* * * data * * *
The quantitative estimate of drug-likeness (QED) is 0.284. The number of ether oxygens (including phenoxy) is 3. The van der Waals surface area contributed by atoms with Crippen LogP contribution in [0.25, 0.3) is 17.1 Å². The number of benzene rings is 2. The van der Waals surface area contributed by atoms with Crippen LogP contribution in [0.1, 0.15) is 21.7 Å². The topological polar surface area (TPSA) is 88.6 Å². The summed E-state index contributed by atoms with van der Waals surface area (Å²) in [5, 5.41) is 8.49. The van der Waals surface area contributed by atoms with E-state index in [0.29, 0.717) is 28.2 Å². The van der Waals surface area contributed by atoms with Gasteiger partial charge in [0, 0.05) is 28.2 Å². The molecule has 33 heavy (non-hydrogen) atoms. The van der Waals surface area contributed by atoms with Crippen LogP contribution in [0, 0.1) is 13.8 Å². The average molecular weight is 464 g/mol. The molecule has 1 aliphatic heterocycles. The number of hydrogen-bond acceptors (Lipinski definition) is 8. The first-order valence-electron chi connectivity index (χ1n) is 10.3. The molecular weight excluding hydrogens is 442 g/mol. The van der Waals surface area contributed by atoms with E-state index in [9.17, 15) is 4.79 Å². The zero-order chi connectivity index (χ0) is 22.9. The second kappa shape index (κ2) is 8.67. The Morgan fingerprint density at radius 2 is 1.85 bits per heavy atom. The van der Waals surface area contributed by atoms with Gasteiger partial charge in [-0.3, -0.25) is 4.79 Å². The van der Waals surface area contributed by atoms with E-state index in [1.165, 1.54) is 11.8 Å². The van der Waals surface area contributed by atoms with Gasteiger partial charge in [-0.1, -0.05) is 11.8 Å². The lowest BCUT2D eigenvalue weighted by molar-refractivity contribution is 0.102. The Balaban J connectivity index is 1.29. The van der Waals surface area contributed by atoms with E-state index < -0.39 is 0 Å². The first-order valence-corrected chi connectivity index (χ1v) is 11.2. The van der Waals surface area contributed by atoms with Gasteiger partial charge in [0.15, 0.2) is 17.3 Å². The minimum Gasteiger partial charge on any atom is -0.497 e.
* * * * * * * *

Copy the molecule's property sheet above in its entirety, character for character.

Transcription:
The quantitative estimate of drug-likeness (QED) is 0.284. The number of ether oxygens (including phenoxy) is 3. The van der Waals surface area contributed by atoms with Crippen LogP contribution in [0.25, 0.3) is 17.1 Å². The number of benzene rings is 2. The van der Waals surface area contributed by atoms with Crippen LogP contribution in [0.1, 0.15) is 21.7 Å². The topological polar surface area (TPSA) is 88.6 Å². The summed E-state index contributed by atoms with van der Waals surface area (Å²) in [5, 5.41) is 8.49. The van der Waals surface area contributed by atoms with E-state index in [0.29, 0.717) is 28.2 Å². The van der Waals surface area contributed by atoms with Gasteiger partial charge in [0, 0.05) is 28.2 Å². The molecule has 33 heavy (non-hydrogen) atoms. The van der Waals surface area contributed by atoms with Crippen LogP contribution in [0, 0.1) is 13.8 Å². The average molecular weight is 464 g/mol. The molecule has 1 aliphatic heterocycles. The number of hydrogen-bond acceptors (Lipinski definition) is 8. The first-order valence-electron chi connectivity index (χ1n) is 10.3. The molecular weight excluding hydrogens is 442 g/mol. The van der Waals surface area contributed by atoms with E-state index in [9.17, 15) is 4.79 Å². The zero-order chi connectivity index (χ0) is 22.9. The second kappa shape index (κ2) is 8.67. The Morgan fingerprint density at radius 2 is 1.85 bits per heavy atom. The van der Waals surface area contributed by atoms with Gasteiger partial charge in [-0.3, -0.25) is 4.79 Å². The van der Waals surface area contributed by atoms with E-state index in [1.165, 1.54) is 11.8 Å². The van der Waals surface area contributed by atoms with Gasteiger partial charge in [-0.1, -0.05) is 11.8 Å². The lowest BCUT2D eigenvalue weighted by molar-refractivity contribution is 0.102. The Balaban J connectivity index is 1.29. The van der Waals surface area contributed by atoms with E-state index < -0.39 is 0 Å². The first-order valence-corrected chi connectivity index (χ1v) is 11.2. The van der Waals surface area contributed by atoms with Gasteiger partial charge in [0.15, 0.2) is 17.3 Å². The minimum Gasteiger partial charge on any atom is -0.497 e.